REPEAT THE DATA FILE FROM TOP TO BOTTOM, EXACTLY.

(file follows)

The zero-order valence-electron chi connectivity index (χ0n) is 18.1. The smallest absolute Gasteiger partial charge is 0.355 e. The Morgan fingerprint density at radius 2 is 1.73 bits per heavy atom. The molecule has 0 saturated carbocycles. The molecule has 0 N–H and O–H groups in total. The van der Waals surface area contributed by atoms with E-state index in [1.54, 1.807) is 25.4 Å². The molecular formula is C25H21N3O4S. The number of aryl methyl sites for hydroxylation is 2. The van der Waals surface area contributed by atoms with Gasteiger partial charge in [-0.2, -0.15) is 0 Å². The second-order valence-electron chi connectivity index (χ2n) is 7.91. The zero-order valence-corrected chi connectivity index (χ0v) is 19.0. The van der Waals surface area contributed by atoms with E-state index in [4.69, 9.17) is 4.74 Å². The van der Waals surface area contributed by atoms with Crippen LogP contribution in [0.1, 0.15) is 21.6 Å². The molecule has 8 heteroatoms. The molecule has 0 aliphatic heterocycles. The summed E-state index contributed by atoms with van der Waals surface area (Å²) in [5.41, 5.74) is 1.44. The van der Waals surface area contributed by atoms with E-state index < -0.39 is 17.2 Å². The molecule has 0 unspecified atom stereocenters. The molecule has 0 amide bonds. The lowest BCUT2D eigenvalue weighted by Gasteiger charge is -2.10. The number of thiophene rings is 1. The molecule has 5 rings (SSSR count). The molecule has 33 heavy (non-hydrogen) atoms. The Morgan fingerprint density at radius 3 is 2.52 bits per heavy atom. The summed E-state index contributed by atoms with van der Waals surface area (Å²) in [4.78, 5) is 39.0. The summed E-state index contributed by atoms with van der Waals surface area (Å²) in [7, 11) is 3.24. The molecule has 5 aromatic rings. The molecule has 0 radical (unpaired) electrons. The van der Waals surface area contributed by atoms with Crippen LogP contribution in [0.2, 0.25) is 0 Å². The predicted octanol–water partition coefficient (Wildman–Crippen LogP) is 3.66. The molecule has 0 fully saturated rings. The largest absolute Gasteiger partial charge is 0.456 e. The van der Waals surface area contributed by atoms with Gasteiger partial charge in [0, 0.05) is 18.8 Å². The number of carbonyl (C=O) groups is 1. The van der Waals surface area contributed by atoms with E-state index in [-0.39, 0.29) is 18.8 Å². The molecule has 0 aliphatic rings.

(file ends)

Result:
The zero-order valence-electron chi connectivity index (χ0n) is 18.1. The smallest absolute Gasteiger partial charge is 0.355 e. The Morgan fingerprint density at radius 2 is 1.73 bits per heavy atom. The molecule has 0 saturated carbocycles. The molecule has 0 N–H and O–H groups in total. The van der Waals surface area contributed by atoms with E-state index in [1.54, 1.807) is 25.4 Å². The molecular formula is C25H21N3O4S. The number of aryl methyl sites for hydroxylation is 2. The van der Waals surface area contributed by atoms with Gasteiger partial charge in [-0.2, -0.15) is 0 Å². The second-order valence-electron chi connectivity index (χ2n) is 7.91. The zero-order valence-corrected chi connectivity index (χ0v) is 19.0. The van der Waals surface area contributed by atoms with E-state index in [4.69, 9.17) is 4.74 Å². The van der Waals surface area contributed by atoms with Crippen LogP contribution in [0.1, 0.15) is 21.6 Å². The molecule has 8 heteroatoms. The molecule has 0 aliphatic heterocycles. The summed E-state index contributed by atoms with van der Waals surface area (Å²) in [5.41, 5.74) is 1.44. The van der Waals surface area contributed by atoms with E-state index < -0.39 is 17.2 Å². The molecule has 0 unspecified atom stereocenters. The molecule has 0 amide bonds. The lowest BCUT2D eigenvalue weighted by Gasteiger charge is -2.10. The number of thiophene rings is 1. The molecule has 5 rings (SSSR count). The molecule has 33 heavy (non-hydrogen) atoms. The Morgan fingerprint density at radius 3 is 2.52 bits per heavy atom. The summed E-state index contributed by atoms with van der Waals surface area (Å²) in [4.78, 5) is 39.0. The summed E-state index contributed by atoms with van der Waals surface area (Å²) in [7, 11) is 3.24. The molecule has 5 aromatic rings. The molecule has 0 radical (unpaired) electrons. The van der Waals surface area contributed by atoms with Crippen LogP contribution in [0.2, 0.25) is 0 Å². The predicted octanol–water partition coefficient (Wildman–Crippen LogP) is 3.66. The molecule has 0 fully saturated rings. The largest absolute Gasteiger partial charge is 0.456 e. The van der Waals surface area contributed by atoms with Gasteiger partial charge in [0, 0.05) is 18.8 Å². The number of carbonyl (C=O) groups is 1. The van der Waals surface area contributed by atoms with E-state index in [-0.39, 0.29) is 18.8 Å². The molecule has 0 aliphatic rings.